American Heritage® Dictionary of the English Language, Fourth Edition
- n. A college or university teacher who ranks above an associate professor.
- n. A teacher or instructor.
- n. One who professes.
Century Dictionary and Cyclopedia
- n. One who professes; one who openly declares or makes profession of specific belief or views, of adherence to a certain course of action or way of life, or of knowledge or skill in any particular calling.
- n. One who makes open profession of religious faith and conversion, and attaches himself to some religious denomination. This use, probably originating among the English Puritans, is chiefly confined to English and Scottish nonconformists and their descendants.
- n. A public teacher in a university, especially one to whom this title has been formally granted. The title, now the highest that a teacher can receive, appears to have originated in the Italian universities. In Oxford and Cambridge, the professors, and the instruction which they convey by lectures, are only auxiliary instead of principal agents, the routine work of instruction being carried on by the tutors connected with the several colleges. In the universities of Scotland and Germany, on the other hand, the professors are at once the governing body and principal functionaries for the purposes of education. In American universities there is generally a professor at the head of each department of instruction, having often other professors and assistant professors under him. The title is often given, also, to teachers of special branches in secondary schools, and locally to principals of common schools (a use derived from the French).
- n. In a loose use, any one who publicly teaches or exercises an art or occupation for pay, as a dancing-master, phrenologist, balloonist, juggler, acrobat, boxer, etc.
- n. The name of an artificial fly used in angling.
- n. A teacher or faculty member at a college or university.
- n. A higher ranking for a teacher or faculty member at a college or university. Abbreviated Prof.
- n. An honorific title for a higher ranking teacher. (Capitalised)
- n. archaic One who professes.
- n. US, slang A pianist in a saloon, brothel, etc.
- n. The puppeteer who performs a Punch and Judy show; a Punchman.
GNU Webster's 1913
- n. One who professed, or makes open declaration of, his sentiments or opinions; especially, one who makes a public avowal of his belief in the Scriptures and his faith in Christ, and thus unites himself to the visible church.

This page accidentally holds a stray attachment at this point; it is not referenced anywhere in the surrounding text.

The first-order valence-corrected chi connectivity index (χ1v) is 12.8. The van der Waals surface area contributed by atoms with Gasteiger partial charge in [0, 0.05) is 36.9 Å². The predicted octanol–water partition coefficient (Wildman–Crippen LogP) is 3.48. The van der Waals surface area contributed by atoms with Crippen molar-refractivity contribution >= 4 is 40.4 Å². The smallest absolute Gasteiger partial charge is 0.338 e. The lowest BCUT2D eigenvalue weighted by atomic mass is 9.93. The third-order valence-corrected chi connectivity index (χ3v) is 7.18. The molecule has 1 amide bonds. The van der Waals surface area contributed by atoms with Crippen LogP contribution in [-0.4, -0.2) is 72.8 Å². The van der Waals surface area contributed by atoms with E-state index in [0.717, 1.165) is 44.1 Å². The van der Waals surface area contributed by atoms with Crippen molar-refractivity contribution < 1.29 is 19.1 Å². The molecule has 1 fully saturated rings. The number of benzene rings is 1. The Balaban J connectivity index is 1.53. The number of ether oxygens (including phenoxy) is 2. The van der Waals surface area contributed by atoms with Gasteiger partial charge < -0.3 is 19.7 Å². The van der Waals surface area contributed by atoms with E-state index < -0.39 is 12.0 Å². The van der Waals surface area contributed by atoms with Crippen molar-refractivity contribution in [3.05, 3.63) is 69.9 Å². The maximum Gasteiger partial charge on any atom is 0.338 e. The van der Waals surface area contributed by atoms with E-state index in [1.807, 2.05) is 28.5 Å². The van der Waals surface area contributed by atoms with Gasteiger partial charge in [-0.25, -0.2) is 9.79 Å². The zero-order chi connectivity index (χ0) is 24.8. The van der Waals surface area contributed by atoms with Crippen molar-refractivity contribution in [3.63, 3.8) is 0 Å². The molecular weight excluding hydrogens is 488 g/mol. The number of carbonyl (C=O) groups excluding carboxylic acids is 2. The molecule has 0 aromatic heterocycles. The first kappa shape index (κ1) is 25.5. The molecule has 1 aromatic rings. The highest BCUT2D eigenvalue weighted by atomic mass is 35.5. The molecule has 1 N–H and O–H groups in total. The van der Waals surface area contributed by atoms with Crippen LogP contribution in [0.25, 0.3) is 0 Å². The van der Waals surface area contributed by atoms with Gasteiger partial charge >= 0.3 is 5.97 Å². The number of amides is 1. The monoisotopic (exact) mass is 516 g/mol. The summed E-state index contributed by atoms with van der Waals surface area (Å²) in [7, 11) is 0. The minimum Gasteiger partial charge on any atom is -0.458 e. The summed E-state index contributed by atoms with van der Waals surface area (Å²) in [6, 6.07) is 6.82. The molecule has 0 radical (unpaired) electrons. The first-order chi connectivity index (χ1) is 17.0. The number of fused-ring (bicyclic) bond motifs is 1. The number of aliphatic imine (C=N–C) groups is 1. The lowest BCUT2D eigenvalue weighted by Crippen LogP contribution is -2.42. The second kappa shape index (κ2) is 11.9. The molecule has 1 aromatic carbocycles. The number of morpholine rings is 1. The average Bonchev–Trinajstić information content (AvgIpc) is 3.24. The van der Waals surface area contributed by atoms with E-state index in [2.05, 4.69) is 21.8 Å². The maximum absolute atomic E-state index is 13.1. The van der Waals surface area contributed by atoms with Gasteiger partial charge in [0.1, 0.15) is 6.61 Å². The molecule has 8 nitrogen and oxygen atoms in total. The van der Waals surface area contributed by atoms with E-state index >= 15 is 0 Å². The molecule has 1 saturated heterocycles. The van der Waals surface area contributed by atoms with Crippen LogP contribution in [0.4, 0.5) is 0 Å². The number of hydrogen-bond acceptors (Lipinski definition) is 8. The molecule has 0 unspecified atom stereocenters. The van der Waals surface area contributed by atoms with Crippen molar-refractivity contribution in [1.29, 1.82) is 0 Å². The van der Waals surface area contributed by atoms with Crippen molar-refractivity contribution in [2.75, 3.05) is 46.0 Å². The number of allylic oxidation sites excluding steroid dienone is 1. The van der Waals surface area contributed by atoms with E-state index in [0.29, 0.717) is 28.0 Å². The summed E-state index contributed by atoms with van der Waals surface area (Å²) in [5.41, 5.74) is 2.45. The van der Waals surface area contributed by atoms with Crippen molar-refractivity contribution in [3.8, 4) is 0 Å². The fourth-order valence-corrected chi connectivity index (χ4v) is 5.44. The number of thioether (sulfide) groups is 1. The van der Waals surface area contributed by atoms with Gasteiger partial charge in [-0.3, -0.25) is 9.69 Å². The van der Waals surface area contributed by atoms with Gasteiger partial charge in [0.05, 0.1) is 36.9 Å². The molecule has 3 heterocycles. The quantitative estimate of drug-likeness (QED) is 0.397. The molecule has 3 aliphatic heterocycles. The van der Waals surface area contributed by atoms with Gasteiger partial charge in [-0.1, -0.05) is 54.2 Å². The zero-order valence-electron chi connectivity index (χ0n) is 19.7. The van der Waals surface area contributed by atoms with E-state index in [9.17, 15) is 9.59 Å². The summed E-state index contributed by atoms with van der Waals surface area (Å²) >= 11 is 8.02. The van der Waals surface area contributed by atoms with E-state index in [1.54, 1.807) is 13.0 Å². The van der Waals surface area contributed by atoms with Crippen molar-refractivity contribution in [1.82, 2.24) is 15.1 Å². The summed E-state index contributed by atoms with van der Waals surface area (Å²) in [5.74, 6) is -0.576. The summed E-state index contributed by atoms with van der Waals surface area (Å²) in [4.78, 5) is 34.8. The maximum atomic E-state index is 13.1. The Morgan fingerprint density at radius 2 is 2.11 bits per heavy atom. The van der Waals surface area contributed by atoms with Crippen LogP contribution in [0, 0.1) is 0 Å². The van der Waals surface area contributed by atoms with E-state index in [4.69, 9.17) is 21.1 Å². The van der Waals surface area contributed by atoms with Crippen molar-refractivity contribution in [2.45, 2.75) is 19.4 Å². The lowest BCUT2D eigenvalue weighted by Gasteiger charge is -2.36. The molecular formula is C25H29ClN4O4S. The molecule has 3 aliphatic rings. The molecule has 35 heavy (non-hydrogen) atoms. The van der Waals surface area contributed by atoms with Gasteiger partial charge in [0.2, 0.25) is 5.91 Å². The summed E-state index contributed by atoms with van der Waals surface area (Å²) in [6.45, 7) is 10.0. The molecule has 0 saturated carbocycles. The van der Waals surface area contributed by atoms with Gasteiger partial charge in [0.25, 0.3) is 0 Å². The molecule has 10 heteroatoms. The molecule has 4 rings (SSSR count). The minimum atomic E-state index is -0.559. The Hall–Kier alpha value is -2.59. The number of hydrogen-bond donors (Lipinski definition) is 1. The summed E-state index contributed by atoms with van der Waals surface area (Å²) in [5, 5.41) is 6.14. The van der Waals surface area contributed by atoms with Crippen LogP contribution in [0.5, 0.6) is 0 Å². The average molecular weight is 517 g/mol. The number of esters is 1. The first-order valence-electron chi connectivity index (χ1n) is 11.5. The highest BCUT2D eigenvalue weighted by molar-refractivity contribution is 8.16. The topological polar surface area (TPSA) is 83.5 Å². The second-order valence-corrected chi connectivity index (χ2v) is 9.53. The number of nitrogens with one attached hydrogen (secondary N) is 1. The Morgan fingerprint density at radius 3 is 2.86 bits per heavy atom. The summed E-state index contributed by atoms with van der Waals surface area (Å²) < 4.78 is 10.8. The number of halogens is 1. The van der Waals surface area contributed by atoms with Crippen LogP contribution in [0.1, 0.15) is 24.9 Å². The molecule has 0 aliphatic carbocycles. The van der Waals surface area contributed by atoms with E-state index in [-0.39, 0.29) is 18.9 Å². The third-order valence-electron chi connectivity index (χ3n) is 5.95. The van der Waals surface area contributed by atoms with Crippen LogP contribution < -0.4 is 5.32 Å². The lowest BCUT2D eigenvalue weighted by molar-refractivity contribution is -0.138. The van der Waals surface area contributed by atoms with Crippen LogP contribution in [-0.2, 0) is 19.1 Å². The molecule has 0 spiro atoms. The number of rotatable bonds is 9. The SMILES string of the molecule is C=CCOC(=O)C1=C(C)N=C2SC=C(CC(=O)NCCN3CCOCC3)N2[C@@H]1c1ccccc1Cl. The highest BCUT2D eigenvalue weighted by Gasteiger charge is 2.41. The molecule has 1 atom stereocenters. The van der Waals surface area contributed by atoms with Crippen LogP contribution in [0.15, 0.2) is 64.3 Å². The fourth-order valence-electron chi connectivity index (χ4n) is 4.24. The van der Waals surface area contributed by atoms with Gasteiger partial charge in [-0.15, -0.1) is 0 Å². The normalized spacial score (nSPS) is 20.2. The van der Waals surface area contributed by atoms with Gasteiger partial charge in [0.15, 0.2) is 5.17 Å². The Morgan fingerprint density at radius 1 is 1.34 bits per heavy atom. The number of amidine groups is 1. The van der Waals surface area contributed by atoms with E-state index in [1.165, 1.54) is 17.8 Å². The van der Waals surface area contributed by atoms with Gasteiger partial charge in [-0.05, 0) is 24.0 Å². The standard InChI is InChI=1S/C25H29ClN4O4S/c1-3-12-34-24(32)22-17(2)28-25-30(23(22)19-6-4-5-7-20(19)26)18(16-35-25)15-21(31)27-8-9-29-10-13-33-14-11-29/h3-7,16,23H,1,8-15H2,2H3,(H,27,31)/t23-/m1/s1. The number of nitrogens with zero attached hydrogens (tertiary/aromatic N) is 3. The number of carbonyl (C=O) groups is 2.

- n. One who professed, or publicly teaches, any science or branch of learning; especially, an officer in a university, college, or other seminary, whose business it is to read lectures, or instruct students, in a particular branch of learning; as a
professorof theology, of botany, of mathematics, or of political economy.
- n. someone who is a member of the faculty at a college or university
- From Anglo-Norman proffessur, from Latin professor ("declarer, person who claims knowledge"), from the past participle stem of profiteor ("profess"). (Wiktionary)
- Middle English professour, from Old French professeur, from Latin professor, from professus, past participle of profitērī, to profess; see profess. (American Heritage® Dictionary of the English Language, Fourth Edition)
“Yup, it's our own nutty professor, or at least he would be a nutty professor if he was a professor* at all, Dr David Hirsh.”
“In using the term "professor," she's drawing upon and shaping her identity as an instructor both on and off campus, and some may find that problematic if she's mistakenly seen as representing the university in her stage act.”
“He was typically hands-on with the venture, teaching classes until recently and sporting the title professor of polymathy.”
“Everyplace I have worked or attended reserves the term professor for those that are TT.”
“Interesting misdirect as my comments were to explore why the Discovery Institute chose to use the title professor of biochemistry rather than chemistry in a press release in which Skell questions Darwinism.”
“Kalisch is keeping the title professor of Islam, but many of its functions will be transferred to the new professor of Islamic religious education.”
“Since you use the term professor Anderson, perhaps you can answer a simple question.”
“As you know, writing can be very isolating, and my day job as a professor is also pretty solitary.”
“July 23rd, 2009 3: 27 pm ET as an Obama fan, I think this professor is a cry baby”
“If the course spends too much time on how government might manage the economy, the professor is at fault.”
These user-created lists contain the word ‘professor’.
Words that relate to learning, knowing, being enlightened...
All these terms have a (different) American English equivalent. Wonder if you can identify them?
I've noticed many, many words start with PRO and this is just a collection of them.
nouns for good people / words that describe good people.
go to the bad people list
( people, character, descriptor, noun )
Very basic words for ESL students.
Looking for tweets for professor.